Solution: Let Parents Customize Apps So They Can Feel Children Are Safer

Your company spent countless hours developing your application, and you have high expectations for its success. Your intention is to have the best user experience possible, high engagement and… why not throw in app monetization?You implement the best ASO practices and everything is going well. Your app climbs the charts, you boost downloads with advertising, and you begin to feel that all your hard work is paying off.

And then the plan starts fraying at the edges. Bad reviews start popping up from parents complaining that your app has inappropriate ads for their kids. Your app isn’t even targeted for kids, but you can’t stop them from using it, so you brainstorm for solutions. What about switching the ad network? That would certainly be a hassle.  Instead, you decide to add a new in-app purchase option that removes ads. But in order to cover the ad revenue you would lose with the No Add option, you have to charge $3.99 per person. Users are not happy with this either, and now the bad reviews include complaints about the cost of turning off ads. Now the nail in the coffin:  whispers of a copycat app that has less intrusive ads spreads. Your app downloads fall until you’re no longer in a relevant ranking position. Time to think about the next great app idea.

Yes, these are real reviews from a popular game


Ok, this is a hypothetical story. But in a saturated market of competing apps, it’s not an impossible outcome. Even if your app is not targeted for children, there’s still a chance that minors may use it. If that’s the case, you have to plan for the very real probability that parents will be concerned about the content your app displays to their children, even if it’s content you don’t create – like ads.

Some parents prefer to be in the driver’s seat, choosing which apps to download instead of letting their children make the decision.  Others use third-party parental control solutions such as Qustodio or Circle. Many delete apps that make them uncomfortable. And even more write bad reviews or talk to peers about their dissatisfaction – all of which hurts your app’s popularity and your bottom line.

So, as a publisher, what should you do? As mentioned before, the fact that your app is not targeted toward children does not mean that you’ll escape parents’ scrutiny. This means you’ll also have to consider the needs of your child users – needs that parents will dictate.

The only viable solution is to let parents make adjustments that fit the needs of their children, and assures them that they are in control of what their children are exposed to. What your app needs is a parent’s area. In this password-protected space,  parents can set limits and turn off features they don’t feel are appropriate for their kids.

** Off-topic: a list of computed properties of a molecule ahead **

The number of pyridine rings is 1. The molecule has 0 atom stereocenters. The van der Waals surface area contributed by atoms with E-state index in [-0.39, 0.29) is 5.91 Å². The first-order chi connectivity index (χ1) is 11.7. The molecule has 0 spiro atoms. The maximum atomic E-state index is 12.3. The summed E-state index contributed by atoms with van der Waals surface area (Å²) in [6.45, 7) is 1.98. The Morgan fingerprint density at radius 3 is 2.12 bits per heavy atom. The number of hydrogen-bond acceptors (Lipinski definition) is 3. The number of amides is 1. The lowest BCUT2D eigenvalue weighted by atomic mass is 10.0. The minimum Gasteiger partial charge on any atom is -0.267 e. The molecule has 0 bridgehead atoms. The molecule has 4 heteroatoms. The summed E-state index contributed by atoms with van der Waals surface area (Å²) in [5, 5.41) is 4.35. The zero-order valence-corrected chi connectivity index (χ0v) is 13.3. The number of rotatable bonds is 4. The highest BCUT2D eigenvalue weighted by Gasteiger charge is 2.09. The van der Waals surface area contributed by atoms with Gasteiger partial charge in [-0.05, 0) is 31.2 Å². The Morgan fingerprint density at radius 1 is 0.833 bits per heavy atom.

Here we run into another tiny snag. It’s likely that parents will consider the parent’s area feature as a natural part of their app account. To ask parents to pay extra for this feature may be cause for complaint – and more bad reviews. Considering that one of the most common complaints from parents is inappropriate ads, you could be forced to let parents turn off ads, reducing significantly your revenue. Therefore, by offering parent customization yourself, you do address their concerns and you eliminate bad reviews from parents but that will probably impact heavily your bottom line.

At this point you might be asking yourself whether or not it’s practical to internally develop parental controls. Is your team big enough to allocate a portion of it to developing a parent’s area? Are you willing to split your team for the duration of time it will take to develop satisfactory parental controls? Or would you rather be putting your team’s talents and your investors’ money to developing and marketing the perfect app?

You can relax now. Saferize provides the customization you need to keep parents happy, with minimal implementation cost. We give you best-in-class solutions that allows publishers to address parents’ concerns while providing a complimentary revenue stream. Publishers earn $1 per month for each Saferize subscriber they acquire.

If you’re ready to give it a try, or you want to learn more, get in touch with us and schedule a demo.

Subscribe to our blog to stay in the loop on emerging news regarding parental controls and screen time regulation, and remember to supply a steady schedule of off-line interaction to give your child the best chance at success!

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